Technically no, Alaska does not have native snakes in the wild and is renowned for its complete absence of snakes as a state of the United States.
Do not sigh in relief right away because the actual (and factual) answer to this question is a little more complex than that.
So, if you are curious or your visit to Alaska depends on confirming this fact or knowing more about it, then stick around while we reveal the fascinating facts behind this question.
Is Alaska Really Snake-Free?
Snakes are a pretty common species found in many countries, especially in tropical regions where the heat and humidity can get pretty severe.
But after much research, there is still no official report confirming the existence of snakes native to the Alaskan wilderness.
These reptilian species are just not known to make a permanent life here. However, this does not mean that locals have not spotted a snake or two (or more) in Alaskan lands.
Despite it not being a breeding ground for snakes (we will soon tell you why), Alaska has no law against people buying harmless snakes for pets (from pet shops, obviously).
And there would have been a few cases of escaped pet snakes that may have made their way into the Alaskan wilds, and therefore the local news in Alaska.
After some intensive searching (yes intensive), they were found and delivered to their owners.
Where To See Snakes In Alaska?
The only place you can definitely find snakes while in Alaska is the Alaska Zoo. It’s home to two ball pythons which were originally transported from North and West Africa.
These two slithering reptilian friends have been vital in helping create awareness about snakes among locals and assisting them to understand snakes a little better without ignorantly fearing them.
So to call Alaska snake-free would be an overstatement. But your chances of encountering these scaled beauties are far less than winning a random raffle draw.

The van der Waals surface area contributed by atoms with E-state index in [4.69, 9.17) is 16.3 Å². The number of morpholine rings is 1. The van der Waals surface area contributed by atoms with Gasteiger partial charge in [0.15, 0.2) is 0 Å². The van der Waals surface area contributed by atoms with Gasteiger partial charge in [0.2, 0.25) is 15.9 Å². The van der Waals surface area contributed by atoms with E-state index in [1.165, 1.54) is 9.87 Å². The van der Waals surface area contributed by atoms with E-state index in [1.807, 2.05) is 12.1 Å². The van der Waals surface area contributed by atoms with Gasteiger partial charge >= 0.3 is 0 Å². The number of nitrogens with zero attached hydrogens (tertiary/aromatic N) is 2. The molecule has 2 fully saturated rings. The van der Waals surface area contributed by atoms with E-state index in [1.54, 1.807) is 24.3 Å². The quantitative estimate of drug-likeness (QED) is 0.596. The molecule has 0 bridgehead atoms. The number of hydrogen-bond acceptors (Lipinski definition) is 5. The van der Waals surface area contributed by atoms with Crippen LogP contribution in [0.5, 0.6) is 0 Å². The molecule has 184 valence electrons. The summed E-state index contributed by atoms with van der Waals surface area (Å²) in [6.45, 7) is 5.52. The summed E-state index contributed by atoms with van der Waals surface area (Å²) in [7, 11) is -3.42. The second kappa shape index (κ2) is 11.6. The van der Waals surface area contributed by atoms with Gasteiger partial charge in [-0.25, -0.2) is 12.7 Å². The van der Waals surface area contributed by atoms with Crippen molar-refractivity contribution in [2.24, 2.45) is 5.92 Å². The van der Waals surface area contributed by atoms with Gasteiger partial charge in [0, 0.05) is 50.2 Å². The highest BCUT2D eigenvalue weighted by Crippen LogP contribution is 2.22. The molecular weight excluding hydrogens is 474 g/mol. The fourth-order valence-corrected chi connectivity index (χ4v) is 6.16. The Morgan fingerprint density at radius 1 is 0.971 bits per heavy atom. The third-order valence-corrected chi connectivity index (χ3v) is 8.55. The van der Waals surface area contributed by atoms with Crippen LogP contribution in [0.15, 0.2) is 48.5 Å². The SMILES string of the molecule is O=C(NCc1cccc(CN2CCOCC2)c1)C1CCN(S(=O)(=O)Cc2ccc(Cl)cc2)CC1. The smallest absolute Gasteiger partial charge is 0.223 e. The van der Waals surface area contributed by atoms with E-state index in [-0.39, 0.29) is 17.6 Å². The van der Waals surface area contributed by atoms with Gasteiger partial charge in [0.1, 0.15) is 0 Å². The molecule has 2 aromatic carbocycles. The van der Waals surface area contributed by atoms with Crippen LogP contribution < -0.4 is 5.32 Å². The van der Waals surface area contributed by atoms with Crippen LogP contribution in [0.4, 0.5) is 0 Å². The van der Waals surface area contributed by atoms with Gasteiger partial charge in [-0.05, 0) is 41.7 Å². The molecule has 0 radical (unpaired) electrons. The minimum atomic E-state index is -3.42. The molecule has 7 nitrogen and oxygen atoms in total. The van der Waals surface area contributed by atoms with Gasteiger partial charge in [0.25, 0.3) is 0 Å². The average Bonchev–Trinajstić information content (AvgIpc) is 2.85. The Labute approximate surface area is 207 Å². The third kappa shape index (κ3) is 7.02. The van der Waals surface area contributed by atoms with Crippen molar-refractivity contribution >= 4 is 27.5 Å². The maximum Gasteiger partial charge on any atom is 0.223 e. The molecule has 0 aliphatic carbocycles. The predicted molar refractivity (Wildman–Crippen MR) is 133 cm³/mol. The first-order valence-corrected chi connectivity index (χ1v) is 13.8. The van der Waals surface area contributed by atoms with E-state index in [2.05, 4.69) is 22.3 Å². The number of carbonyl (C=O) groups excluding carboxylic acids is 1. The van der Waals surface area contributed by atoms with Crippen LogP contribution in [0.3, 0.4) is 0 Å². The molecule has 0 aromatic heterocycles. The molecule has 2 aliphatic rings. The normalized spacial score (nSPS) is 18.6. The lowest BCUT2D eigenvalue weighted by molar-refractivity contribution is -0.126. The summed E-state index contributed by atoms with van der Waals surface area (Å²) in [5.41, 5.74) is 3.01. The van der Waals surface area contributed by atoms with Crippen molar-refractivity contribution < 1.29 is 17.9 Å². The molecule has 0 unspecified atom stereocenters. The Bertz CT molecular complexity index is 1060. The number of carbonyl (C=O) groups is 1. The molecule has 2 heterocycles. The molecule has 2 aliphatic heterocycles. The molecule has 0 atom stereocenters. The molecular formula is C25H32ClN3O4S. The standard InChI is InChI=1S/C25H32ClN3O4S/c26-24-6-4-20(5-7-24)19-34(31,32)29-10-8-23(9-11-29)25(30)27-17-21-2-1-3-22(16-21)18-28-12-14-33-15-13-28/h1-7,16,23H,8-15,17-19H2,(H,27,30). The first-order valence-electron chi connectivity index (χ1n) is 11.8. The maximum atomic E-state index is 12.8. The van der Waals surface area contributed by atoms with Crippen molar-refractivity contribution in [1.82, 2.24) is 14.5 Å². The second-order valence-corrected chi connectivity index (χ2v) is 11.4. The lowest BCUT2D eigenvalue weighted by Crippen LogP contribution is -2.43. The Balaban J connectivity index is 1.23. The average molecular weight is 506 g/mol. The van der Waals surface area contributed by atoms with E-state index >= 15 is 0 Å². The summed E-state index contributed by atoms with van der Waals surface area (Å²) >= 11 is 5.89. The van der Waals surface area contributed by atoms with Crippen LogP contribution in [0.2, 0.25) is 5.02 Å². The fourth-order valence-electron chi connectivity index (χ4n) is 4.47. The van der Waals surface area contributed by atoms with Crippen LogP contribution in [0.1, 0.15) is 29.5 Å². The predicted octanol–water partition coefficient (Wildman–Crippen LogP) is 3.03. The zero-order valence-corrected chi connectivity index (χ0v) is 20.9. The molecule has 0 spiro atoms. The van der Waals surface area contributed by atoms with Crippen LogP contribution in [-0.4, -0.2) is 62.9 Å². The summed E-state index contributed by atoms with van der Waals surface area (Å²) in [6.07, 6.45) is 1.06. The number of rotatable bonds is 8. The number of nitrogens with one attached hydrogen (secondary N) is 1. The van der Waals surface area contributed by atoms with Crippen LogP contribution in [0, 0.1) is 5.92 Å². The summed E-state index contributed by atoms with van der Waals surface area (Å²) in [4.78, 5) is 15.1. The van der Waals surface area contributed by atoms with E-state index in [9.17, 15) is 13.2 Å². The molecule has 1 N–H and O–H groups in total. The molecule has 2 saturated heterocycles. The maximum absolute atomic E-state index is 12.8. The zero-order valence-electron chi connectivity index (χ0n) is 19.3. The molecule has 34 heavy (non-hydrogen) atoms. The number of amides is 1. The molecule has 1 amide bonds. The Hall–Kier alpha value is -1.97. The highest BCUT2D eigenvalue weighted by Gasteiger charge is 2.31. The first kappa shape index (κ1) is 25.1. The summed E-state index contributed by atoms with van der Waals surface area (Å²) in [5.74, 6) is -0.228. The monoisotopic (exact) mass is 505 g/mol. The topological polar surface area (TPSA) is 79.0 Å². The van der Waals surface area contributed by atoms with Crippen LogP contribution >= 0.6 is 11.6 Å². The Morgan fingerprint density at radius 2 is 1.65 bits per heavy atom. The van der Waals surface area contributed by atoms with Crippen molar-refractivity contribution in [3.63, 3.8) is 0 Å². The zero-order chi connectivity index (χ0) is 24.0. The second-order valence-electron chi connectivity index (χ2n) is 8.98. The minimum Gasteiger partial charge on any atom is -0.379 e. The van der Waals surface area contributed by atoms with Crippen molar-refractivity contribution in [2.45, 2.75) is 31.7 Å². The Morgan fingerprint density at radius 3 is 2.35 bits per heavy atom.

Are Garter Snakes Venomous?
Garter snakes or Common Garter snakes (Thamnophis sirtalis) are one of the few types that have been sighted more than once in Alaska according to records.
Garter snakes are known to be rather harmless but that doesn’t mean that if you try to invade their space or provoke them for no reason, they won’t bite. And if you do get bitten (we won’t ask how), don’t stress, it’s not deadly – you will get a minor swelling at most.
However, make sure that you clean the bite thoroughly and get some medical treatment, and you should be fine.
Why Is Alaska Not Snake-Friendly?
Snakes are cold-blooded – most reptiles and amphibians are. This means that they are always looking for ways to keep themselves warm in order to survive. Tropical countries, present no issues for such wildlife species.
But in Alaska, the winter never quite leaves. The ground is frozen for many months each year, and there is quite a bit of snow.
Snakes on the other hand can only endure temperatures as low as 60 °F.
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Dangerous Animals Found In Alaska
Lizards, crocodiles and freshwater turtles – like snakes are not native to Alaska. The weather conditions are notorious for reptiles of any kind.
If you do see any of these reptilian fellows in the wild, chances are some exotic pet lover went the extra mile to bring them up in their homes, and the animals somehow escaped!
While snakes would be the least of your worries when in Alaska, there are some pretty large and threatening wild animals you might need to watch out for, especially if you are planning outdoor activities.
Let’s start with Alaska’s state animal, the Alaskan Moose.
Belonging to the largest of the deer family, a fully grown Alaskan Moose will weigh up to 1800 pounds, and it can stand nearly 8 feet tall to the top of its antlers.
And if that’s not scary enough, they can also run up to 35 miles per hour.
Polar Bears are hypercarnivores, they can weigh up to almost a ton, grow as tall as 12 feet – and are extremely ferocious. Encounters with these dangerous beauties are thankfully rare. But maybe not as rare as encountering snakes.
Grizzly Bears and Black Bears are much more commonly sighted, and they are extremely dangerous (especially Grizzlies, who are known to be very territorial and aggressive). Avoiding any encounter with them would be truly advisable.
Wolves move in packs, and it is rare for them to attack humans. However, if you venture into unknown parts of Alaska without prior knowledge or expert guides to assist, you might encounter them, and they can become a very real threat.
Like Alaska, most wildlife that calls these expansive and nippy lands home are also big – unlike snakes that can slither up unseen.
On a positive note, if you suffer from a crippling fear of snakes or any kind of scale-covered reptile, then Alaska is one of the few places where you will not come across them even if you try!
If you are not overly distracted by the cold, you will realise that Alaska is an absolutely stunning destination. It may not be a sought-after holiday destination for most, but there is beauty there, and it’s worth exploring.